Budget Deficit

"The current government debt bubble is the last of all possible bubbles."

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They don't call them PIIGS for nothing!

Der Spiegel's study of the global government debt crisis wins every "If You Only Read One This Year Blah Blah Blah" honor you can think of. It is something our own MSM never seems to pull off: an intelligent, comprehensive and disturbing take on the crisis in the PIIGS countries, the danger to the non-PIIGS countries, and the uncomfortable truth that in the long run, we are all PIIGS:

The financial crisis isn't over by a long shot, but has only entered a new phase. Today, the world is no longer threatened by the debts of banks but by the debts of governments, including debts which were run up rescuing banks just a year ago.

The banking crisis has turned into a crisis of entire nations, and the subprime mortgage bubble into a government debt bubble. This is why precisely the same questions are being asked today, now that entire countries are at risk of collapse, as were being asked in the fall of 2008 when the banks were on the brink: How can the calamity be prevented without laying the ground for an even bigger disaster? Can a crisis based on debt be solved with even more debt? And who will actually rescue the rescuers in the end, the ones who overreached?

The multi-author article doesn't have any easy answers, but it takes in stride many ideas that should be obvious even though they are currently treated as heretical. In response to the absurd notion that ratings agencies and "speculators" are to blame for telling the truth about the Greek bankruptcy, Spiegel brings in a Scottish hedge fund manager to point out that we should be thanking people like him for cutting short what might have been years of further debt accumulation. As expelling Greece, Spain, Portugal and maybe Ireland from the euro zone becomes a clear option in all but name, the authors quote German officials recommending just that, with one suggesting the Greeks sell off their islands to pay down debt and another thumping the tub for the EU to give Greece back "the option to devalue its own currency." And the very high probability that Greece will fail to meet the "austerity" goals its rescuers have imposed gets a full hearing:

If that happened, the rescuers themselves would be at risk. Even Germany, in international terms a country with relatively sound finances, has amassed enormous debts. If it became caught up in the maelstrom of a euro crisis, the consequences would be unforeseeable. The credit rating of Europe's strongest economy would be downgraded and Germany would have to pay higher and higher interest rates for more and more loans. Future generations would shoulder an even greater burden as a result.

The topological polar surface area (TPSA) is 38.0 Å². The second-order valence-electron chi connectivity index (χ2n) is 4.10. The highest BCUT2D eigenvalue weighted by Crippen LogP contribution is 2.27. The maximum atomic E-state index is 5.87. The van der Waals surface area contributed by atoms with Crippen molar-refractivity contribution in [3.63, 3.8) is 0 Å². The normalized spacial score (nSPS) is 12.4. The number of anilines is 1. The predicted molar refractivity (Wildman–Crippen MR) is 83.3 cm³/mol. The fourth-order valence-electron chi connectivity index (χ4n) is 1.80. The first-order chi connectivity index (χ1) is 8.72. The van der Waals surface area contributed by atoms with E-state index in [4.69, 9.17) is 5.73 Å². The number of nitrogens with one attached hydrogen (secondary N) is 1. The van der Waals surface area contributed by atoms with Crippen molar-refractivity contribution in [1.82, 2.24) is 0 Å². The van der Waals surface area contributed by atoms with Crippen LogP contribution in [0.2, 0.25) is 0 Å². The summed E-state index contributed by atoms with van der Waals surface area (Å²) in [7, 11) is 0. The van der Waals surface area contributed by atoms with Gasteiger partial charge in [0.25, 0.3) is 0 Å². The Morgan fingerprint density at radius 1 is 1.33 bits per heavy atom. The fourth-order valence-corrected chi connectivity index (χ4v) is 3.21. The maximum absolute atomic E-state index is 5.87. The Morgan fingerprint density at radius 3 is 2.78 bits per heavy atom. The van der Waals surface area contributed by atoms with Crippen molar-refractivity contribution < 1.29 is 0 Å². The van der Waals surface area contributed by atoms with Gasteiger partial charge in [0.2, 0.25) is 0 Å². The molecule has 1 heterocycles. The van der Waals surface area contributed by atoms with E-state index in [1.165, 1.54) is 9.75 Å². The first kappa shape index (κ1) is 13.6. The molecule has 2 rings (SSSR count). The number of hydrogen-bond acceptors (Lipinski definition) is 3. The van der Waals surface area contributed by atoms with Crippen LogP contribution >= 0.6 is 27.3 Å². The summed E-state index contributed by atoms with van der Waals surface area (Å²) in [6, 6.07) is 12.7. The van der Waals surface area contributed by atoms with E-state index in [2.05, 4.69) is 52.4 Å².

But what is the alternative? Should Europe simply allow Greece to go bankrupt instead? In that case, the possible future scenario would happen right away instead.

One might argue that it is better to get things over quickly, even if that is painful, rather than prolonging the agony. But one can also hope that everything will turn out for the best in the end.

Lest this seem like gloating over the fate of the losers on Europe's margins, the article concludes by throwing the United States into its already full drunk tank. In a classic example of here's-why-they-hate-us arrogance, Treasury Secretary Tim Geithner shot off his big, fat, punchable mouth to some German finance officials recently, but in a confidential IMF report on creditworthiness, Germany has apparently outscored the United States by a wide margin:

The US budget deficit has now reached $1.6 trillion, or 10 percent of GDP. The national debt is now over $12 trillion and is forecast to expand to more than $20 trillion by the end of the decade. At that point, Americans will be paying $900 billion a year in interest alone…

Today, only four areas consume almost all government revenues: defense, social programs, health care and interest on debt. Americans must pay for everything else with new debt.

Finally, given how our own mainstream media treat negative interest rates and broken debt ceilings as just normal stuff that happens when the government is busy "rescuing" the economy, it's refreshing to see the Obama Administration's obvious pro-inflation policies described as what they are:

President Barack Obama, in particular, is likely to be very tempted to fire up the money printing presses and, by devaluing the currency, to reduce the real burden of liabilities the United States has accumulated. Because foreign investors in China and Japan hold a large share of America's debts, they would be more adversely affected by depreciation than the Americans themselves.

Despite the worrisome tone, the piece is not really apocalyptic. The prospect of Washington getting a credit downgrade, of the United States losing its "global position," or of our own government having to confront bomb-throwing public sector unions might be scary for Keynesian Klowns and National Greatness idiots. But if your concern is the well-being of actual Americans, these are consummations devoutly to be wished. I just wish our own establishment media were capable of telling the truth this consistently.

Whole article. Courtesy of Arts & Letters Daily.

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  1. doom!

    DooooooooM!!!

    DOOOOOOOOOOOOOOOOM!!!!!!!!

    *inspired by Warren*

  2. Instead of cutting their losses, the Eurocrats have decided to double (or is that quintuple?) the bet. This is the same behavior we saw with TARP.

    While there is a chance that they will win the bet, it is far more likely that they will lose. The major difference being that the future losses will be much bigger and create an even worse situation.